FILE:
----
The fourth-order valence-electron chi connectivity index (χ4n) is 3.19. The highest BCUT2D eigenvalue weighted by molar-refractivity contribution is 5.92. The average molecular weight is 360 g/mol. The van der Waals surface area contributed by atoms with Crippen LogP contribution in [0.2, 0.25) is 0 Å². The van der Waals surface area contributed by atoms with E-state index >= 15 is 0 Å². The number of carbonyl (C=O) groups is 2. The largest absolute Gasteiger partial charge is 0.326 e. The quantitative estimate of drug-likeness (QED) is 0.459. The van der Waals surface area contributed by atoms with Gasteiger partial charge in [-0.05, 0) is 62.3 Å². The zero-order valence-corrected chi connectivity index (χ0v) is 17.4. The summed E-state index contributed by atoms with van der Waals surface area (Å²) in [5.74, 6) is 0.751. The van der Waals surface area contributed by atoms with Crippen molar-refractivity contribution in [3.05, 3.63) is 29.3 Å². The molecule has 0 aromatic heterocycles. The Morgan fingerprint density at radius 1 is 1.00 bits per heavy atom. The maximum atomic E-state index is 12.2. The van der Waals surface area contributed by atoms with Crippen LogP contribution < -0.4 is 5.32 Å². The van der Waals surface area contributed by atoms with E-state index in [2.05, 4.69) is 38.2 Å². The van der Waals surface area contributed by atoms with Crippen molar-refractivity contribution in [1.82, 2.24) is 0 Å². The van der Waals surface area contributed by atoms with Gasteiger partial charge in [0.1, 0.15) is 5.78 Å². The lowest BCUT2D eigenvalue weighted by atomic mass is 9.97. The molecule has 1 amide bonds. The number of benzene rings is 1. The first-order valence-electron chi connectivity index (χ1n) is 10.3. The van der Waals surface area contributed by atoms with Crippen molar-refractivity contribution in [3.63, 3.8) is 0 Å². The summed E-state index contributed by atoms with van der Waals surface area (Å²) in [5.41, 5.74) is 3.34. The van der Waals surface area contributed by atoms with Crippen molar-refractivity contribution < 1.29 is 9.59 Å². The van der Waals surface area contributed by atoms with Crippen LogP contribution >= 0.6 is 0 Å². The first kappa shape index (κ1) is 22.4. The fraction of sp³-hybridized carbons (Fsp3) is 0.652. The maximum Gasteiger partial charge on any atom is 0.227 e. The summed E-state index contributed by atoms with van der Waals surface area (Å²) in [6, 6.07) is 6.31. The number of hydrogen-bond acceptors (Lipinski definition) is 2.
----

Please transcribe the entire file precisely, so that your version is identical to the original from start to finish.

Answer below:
The fourth-order valence-electron chi connectivity index (χ4n) is 3.19. The highest BCUT2D eigenvalue weighted by molar-refractivity contribution is 5.92. The average molecular weight is 360 g/mol. The van der Waals surface area contributed by atoms with Crippen LogP contribution in [0.2, 0.25) is 0 Å². The van der Waals surface area contributed by atoms with E-state index >= 15 is 0 Å². The number of carbonyl (C=O) groups is 2. The largest absolute Gasteiger partial charge is 0.326 e. The quantitative estimate of drug-likeness (QED) is 0.459. The van der Waals surface area contributed by atoms with Gasteiger partial charge in [-0.05, 0) is 62.3 Å². The zero-order valence-corrected chi connectivity index (χ0v) is 17.4. The summed E-state index contributed by atoms with van der Waals surface area (Å²) in [5.74, 6) is 0.751. The van der Waals surface area contributed by atoms with Crippen molar-refractivity contribution in [3.05, 3.63) is 29.3 Å². The molecule has 0 aromatic heterocycles. The Morgan fingerprint density at radius 1 is 1.00 bits per heavy atom. The maximum atomic E-state index is 12.2. The van der Waals surface area contributed by atoms with Crippen LogP contribution < -0.4 is 5.32 Å². The van der Waals surface area contributed by atoms with E-state index in [2.05, 4.69) is 38.2 Å². The van der Waals surface area contributed by atoms with Crippen molar-refractivity contribution in [1.82, 2.24) is 0 Å². The van der Waals surface area contributed by atoms with Gasteiger partial charge in [0.1, 0.15) is 5.78 Å². The lowest BCUT2D eigenvalue weighted by atomic mass is 9.97. The molecule has 1 amide bonds. The number of benzene rings is 1. The first-order valence-electron chi connectivity index (χ1n) is 10.3. The van der Waals surface area contributed by atoms with Crippen molar-refractivity contribution in [3.63, 3.8) is 0 Å². The summed E-state index contributed by atoms with van der Waals surface area (Å²) in [5.41, 5.74) is 3.34. The van der Waals surface area contributed by atoms with Crippen molar-refractivity contribution < 1.29 is 9.59 Å². The van der Waals surface area contributed by atoms with Crippen LogP contribution >= 0.6 is 0 Å². The first kappa shape index (κ1) is 22.4. The fraction of sp³-hybridized carbons (Fsp3) is 0.652. The maximum Gasteiger partial charge on any atom is 0.227 e. The summed E-state index contributed by atoms with van der Waals surface area (Å²) in [6, 6.07) is 6.31. The number of hydrogen-bond acceptors (Lipinski definition) is 2.